BEIJING — Corruption costs China more every year than it spends on education and is one of the most serious threats to the country’s political stability, according to a report from the Carnegie Endowment for International Peace.
The report said the graft problems would continue because the ruling Communist Party was unlikely to carry out the political reforms needed to fight corruption because of fears of losing its grip on power.
“Corruption has not yet derailed China’s economic rise, sparked a social revolution or deterred Western investors. But it would be foolish to conclude that the Chinese system has an infinite capacity to absorb the mounting costs of corruption,” said the report written by Minxin Pei, a senior associate at the Washington-based think tank.
Pei calculated that roughly 10 percent of government spending, contracts and transactions is estimated to be used as kickbacks, bribes or simply stolen.
The amount of money stolen had jumped “exponentially” in recent years, said the report, issued just before the Communist Party holds a twice-a-decade meeting next week to decide on policy for the next five years and select some new top leaders.
“Even after adjusting for inflation, the sums of money looted by government officials today are astonishing. Even a relatively low-level official can amass an illicit fortune in tens of millions of yuan (dollars),” it said.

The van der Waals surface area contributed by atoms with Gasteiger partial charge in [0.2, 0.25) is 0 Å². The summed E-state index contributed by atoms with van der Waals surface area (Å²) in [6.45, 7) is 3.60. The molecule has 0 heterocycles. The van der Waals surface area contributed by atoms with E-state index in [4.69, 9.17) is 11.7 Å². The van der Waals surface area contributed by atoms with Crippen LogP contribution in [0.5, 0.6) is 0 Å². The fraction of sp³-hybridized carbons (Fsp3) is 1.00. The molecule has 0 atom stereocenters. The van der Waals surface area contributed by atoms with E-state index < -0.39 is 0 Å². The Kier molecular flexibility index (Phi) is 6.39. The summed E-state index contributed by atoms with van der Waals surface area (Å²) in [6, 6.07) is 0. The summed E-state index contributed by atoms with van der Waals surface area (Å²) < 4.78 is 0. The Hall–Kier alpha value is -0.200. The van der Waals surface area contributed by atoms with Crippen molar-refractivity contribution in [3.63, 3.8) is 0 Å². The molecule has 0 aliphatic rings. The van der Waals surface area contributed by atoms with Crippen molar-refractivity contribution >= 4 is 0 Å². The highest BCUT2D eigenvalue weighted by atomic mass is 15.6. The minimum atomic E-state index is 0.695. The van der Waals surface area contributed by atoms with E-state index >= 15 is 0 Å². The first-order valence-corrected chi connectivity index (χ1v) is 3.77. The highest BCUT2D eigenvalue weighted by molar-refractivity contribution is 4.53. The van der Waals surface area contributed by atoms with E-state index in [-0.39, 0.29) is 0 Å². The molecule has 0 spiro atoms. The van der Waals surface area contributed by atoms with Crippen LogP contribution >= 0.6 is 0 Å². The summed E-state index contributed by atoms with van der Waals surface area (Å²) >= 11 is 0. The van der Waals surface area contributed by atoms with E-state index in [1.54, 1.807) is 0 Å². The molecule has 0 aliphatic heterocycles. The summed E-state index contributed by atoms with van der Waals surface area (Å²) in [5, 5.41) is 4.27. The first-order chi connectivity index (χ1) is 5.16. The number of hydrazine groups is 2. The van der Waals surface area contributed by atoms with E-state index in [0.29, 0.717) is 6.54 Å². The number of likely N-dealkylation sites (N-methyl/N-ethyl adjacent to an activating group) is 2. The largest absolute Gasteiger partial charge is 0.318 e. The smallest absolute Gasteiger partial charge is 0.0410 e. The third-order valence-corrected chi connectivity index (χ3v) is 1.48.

The report said the direct cost of corruption in 2003 equaled 3 percent of gross domestic product, or US$86 billion, “an amount exceeding the government’s entire spending on education in 2006.”
Pei said the vast scale of corruption was possible because of extensive state involvement in the economy despite decades of economic reform, lax law enforcement and the party’s reluctance to adopt needed reforms.
This was compounded by collusion between officials that “has transformed entire jurisdictions into local mafia states.”
“Combating corruption is perhaps one of the toughest tasks ahead because it requires politically difficult reforms so far eschewed by Beijing for fear of undermining the supremacy of the ruling Chinese communist Party,” the report said.
Communist Party leaders have repeatedly warned that corruption threatens social stability.
They admit corruption within the party has not fallen despite several high-level arrests, including the party boss in Shanghai, Chen Liangyu, and a vice mayor of Beijing last year.
Chen was toppled in a scandal linked to the misuse of billions of yuan (hundreds of millions of dollars) in city pension funds, some of which were illicitly invested in dubious real estate and other projects.
Chen was the highest-level party official to be ousted in a decade.
In July, China also executed Zheng Ziaoyu, the country’s former top drug regulator for taking millions of yuan (dollars, euros) in bribes to approve substandard medicines, including an antibiotic that killed at least 10 people.